This time last year, the Academy’s trustees agreed that it would be an appropriate time to focus on improving our ‘offer’ to members. With a combined staff of more than 2,300 and a combined annual turnover in excess of £100m we are convinced there some economies of scale to be had. To this end, we have made a strong start identifying what they may be with the appointment of a dedicated ‘shared services’ project manager whose work is progressing well. I was pleased to learn too that there is a general improvement in coordination across many of our member colleges and faculties. We know this collaborative approach will take time to achieve, but I am pleased to report we are on track and receiving positive feedback from our members.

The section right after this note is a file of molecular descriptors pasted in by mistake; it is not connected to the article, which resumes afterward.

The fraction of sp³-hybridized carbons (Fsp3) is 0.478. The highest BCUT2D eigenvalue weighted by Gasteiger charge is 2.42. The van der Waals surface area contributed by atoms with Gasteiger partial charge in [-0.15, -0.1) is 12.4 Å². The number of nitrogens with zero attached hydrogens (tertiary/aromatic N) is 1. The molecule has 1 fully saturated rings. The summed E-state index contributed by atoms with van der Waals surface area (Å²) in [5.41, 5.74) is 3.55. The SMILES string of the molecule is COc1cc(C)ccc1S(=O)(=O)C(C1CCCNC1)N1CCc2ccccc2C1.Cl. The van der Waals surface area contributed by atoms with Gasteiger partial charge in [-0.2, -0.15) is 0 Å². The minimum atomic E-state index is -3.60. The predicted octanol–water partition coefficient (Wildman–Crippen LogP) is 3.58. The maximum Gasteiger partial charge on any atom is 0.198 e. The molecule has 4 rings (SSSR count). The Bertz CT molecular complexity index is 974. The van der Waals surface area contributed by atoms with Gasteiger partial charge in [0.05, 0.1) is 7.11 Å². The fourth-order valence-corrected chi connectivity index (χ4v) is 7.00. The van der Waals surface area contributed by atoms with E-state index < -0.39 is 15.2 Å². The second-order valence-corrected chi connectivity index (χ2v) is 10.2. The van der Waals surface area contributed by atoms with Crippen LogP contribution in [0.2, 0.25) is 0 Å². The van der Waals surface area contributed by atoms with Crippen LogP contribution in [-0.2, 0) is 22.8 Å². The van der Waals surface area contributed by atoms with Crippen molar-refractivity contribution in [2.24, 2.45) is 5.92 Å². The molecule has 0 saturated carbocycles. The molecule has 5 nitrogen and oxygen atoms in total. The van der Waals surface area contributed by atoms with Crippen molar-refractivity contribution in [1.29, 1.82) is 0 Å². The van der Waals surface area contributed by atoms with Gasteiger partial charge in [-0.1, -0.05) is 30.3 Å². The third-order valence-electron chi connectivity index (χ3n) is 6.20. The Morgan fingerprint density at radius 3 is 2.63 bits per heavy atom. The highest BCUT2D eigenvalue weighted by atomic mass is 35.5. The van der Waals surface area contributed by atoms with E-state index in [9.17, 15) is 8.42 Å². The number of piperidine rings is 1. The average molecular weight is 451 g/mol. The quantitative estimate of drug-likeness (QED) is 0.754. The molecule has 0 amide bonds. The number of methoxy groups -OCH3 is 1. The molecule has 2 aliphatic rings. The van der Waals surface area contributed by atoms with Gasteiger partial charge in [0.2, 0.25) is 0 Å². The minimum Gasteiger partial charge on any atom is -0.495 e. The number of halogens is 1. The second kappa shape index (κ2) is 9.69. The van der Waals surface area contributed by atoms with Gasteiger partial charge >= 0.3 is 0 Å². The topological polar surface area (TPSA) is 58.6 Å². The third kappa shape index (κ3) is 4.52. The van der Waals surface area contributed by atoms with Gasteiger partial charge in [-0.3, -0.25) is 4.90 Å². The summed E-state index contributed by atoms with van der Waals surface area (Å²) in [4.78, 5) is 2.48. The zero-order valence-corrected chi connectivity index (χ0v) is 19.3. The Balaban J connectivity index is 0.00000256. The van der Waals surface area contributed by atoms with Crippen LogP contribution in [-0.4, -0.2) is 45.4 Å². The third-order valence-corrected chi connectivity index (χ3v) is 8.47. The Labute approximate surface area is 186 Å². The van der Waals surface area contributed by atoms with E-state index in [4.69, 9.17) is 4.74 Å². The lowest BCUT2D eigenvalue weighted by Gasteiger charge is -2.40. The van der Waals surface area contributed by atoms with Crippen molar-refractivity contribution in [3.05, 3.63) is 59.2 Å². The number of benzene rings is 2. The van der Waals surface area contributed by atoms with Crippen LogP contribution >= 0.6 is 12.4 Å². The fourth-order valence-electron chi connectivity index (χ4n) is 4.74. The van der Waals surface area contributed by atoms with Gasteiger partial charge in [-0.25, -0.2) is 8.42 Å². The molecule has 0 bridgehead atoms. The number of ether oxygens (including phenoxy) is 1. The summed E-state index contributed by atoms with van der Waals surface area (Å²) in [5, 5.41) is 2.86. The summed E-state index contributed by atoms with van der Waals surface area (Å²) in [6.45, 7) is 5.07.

In this last year, the Academy trustees have continued to provide strong strategic insight and solid advice on governance issues. I welcome Sarah Harkness and Professor Michael Escudier who both joined the board in the last year. They are already providing wise counsel. I must thank Kate Tansley too for her hard work in supporting this committee as well as the wider Board. 

It is also incumbent on me to say formally here that I was re-elected for a further term as Chair, a role I am pleased to be able to continue. Despite what’s going on externally I can assure you of at least some predictability and continuity.

Charles Winstanley, Chair of Trustees, AoMRC